on his part, is looking about for her. That she, the Squire's daughter, as far above him as a star, would care whether he went or stayed, or would come to say good-bye to him, he had scarcely dared to think. And yet how deeply has that thought, which he has scarcely dared own, tinged all his other thinking! The martial glory that has so dazzled his young imagination, how much of its glitter was but reflected from a girl's eyes. As he looks about and not seeing her, says, "She does not care, she will not come," the sword loses all its sheen, and the nodding plume its charm, and his dreams of self-devotion all their exhilaration.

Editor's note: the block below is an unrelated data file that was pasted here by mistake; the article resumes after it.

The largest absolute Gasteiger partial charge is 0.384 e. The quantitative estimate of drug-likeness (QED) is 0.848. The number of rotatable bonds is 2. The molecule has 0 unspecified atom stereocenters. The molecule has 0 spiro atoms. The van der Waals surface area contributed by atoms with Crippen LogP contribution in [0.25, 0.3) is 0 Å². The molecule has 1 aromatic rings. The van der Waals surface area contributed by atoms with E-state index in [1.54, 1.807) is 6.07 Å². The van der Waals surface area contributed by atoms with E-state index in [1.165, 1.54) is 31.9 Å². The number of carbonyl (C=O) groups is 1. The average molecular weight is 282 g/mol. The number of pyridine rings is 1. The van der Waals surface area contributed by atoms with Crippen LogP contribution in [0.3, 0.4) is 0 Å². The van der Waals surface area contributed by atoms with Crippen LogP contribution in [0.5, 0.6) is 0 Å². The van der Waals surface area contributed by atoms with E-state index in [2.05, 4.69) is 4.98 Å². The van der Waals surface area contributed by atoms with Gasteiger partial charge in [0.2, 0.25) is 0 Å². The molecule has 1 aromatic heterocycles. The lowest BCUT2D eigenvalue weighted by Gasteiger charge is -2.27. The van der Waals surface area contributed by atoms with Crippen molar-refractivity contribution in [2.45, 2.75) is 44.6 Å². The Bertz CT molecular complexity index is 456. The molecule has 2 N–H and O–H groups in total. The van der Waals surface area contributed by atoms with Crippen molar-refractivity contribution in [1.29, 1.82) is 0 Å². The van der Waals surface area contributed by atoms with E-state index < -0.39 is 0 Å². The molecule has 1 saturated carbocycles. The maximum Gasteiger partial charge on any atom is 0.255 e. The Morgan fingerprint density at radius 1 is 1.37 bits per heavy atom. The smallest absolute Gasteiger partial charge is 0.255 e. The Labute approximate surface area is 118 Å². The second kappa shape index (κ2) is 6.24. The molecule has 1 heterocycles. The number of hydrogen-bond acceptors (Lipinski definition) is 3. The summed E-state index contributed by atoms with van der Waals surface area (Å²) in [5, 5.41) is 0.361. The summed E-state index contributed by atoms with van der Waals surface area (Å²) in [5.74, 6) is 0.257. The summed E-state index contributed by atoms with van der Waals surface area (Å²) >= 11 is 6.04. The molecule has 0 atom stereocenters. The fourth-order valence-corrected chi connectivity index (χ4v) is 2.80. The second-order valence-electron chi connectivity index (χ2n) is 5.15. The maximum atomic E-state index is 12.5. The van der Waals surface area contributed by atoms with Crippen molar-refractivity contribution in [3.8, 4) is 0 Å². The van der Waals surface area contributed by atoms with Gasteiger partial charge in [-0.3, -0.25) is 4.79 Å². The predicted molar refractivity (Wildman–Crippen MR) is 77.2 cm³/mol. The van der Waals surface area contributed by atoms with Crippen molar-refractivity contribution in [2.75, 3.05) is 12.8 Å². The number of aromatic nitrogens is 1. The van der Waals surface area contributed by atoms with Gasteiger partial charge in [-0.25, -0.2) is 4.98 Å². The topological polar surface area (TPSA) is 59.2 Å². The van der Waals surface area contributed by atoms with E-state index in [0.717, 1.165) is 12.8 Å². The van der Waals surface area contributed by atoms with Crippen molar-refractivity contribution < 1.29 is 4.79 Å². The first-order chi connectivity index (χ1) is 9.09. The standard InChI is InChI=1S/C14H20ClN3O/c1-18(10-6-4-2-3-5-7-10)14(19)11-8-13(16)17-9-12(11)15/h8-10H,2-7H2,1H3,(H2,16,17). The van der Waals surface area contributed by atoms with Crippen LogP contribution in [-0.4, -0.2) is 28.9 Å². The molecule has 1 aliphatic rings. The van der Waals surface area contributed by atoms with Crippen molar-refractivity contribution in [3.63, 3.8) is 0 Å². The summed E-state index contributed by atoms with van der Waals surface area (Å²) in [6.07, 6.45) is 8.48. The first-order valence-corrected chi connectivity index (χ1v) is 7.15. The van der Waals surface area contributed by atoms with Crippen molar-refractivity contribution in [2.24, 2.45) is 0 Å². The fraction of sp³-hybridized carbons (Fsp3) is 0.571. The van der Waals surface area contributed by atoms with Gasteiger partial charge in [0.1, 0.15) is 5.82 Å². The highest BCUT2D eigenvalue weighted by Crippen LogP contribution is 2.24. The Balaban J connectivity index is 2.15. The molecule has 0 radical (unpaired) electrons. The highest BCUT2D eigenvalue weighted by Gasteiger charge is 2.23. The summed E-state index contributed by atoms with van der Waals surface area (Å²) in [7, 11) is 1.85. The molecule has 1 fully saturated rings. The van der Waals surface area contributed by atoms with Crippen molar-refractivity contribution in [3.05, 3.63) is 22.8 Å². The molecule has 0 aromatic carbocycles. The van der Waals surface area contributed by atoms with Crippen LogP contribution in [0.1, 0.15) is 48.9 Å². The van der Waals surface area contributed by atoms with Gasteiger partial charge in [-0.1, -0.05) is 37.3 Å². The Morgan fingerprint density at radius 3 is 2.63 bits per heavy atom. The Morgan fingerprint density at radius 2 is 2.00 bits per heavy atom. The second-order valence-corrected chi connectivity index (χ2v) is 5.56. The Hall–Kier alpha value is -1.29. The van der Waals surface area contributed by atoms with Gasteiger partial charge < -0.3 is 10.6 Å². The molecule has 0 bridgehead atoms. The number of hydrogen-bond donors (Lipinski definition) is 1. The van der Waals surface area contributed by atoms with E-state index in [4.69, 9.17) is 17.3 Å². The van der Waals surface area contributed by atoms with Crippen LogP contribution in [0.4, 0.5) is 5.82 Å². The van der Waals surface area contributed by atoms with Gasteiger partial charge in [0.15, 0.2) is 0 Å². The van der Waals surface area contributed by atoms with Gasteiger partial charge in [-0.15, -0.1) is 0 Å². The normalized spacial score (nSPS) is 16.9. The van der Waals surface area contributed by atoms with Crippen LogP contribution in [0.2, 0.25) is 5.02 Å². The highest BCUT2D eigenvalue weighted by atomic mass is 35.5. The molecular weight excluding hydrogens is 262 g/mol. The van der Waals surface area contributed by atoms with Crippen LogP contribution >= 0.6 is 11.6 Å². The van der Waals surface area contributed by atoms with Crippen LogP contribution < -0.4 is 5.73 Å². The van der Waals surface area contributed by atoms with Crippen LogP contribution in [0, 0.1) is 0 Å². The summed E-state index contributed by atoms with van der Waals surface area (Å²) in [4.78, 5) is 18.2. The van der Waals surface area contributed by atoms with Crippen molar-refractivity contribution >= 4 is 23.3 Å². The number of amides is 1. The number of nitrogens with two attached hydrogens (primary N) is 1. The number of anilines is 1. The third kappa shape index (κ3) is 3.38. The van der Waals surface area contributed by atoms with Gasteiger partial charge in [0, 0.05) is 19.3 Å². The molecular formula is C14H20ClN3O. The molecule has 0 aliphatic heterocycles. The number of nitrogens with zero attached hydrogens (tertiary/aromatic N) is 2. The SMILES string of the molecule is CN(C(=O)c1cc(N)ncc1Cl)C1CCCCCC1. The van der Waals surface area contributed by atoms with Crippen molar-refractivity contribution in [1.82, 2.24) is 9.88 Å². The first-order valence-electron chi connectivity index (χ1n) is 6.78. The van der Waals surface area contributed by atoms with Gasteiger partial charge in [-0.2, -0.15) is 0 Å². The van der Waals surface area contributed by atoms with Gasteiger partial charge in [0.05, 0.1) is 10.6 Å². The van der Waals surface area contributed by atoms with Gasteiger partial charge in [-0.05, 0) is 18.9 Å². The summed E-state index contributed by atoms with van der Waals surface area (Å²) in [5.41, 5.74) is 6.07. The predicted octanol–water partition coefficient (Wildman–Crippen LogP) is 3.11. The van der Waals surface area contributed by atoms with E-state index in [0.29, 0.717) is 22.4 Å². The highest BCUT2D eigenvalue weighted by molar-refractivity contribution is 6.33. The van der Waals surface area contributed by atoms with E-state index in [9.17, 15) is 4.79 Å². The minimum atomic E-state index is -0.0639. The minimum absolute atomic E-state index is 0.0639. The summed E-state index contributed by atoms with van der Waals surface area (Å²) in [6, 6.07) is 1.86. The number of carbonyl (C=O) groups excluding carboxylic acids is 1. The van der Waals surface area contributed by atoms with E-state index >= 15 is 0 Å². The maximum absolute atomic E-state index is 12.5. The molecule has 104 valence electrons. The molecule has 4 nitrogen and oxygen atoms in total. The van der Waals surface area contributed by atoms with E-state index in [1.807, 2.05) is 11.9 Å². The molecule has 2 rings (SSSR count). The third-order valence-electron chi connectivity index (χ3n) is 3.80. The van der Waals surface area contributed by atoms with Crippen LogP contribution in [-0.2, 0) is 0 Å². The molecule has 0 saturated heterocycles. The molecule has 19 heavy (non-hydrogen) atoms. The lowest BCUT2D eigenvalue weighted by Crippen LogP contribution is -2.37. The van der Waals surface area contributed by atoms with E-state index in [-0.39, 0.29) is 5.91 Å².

"I came to bid you good-bye, Perez," says a voice behind him.
He wheels about, red, confused, blissful. Desire Edwards, dark and sparkling as a gypsy, stands before him with her hand outstretched. He takes it eagerly, timidly. The little white fingers press his big brown ones. He does not feel them there; they seem to be clasping his heart. He feels the ecstatic pressure there.<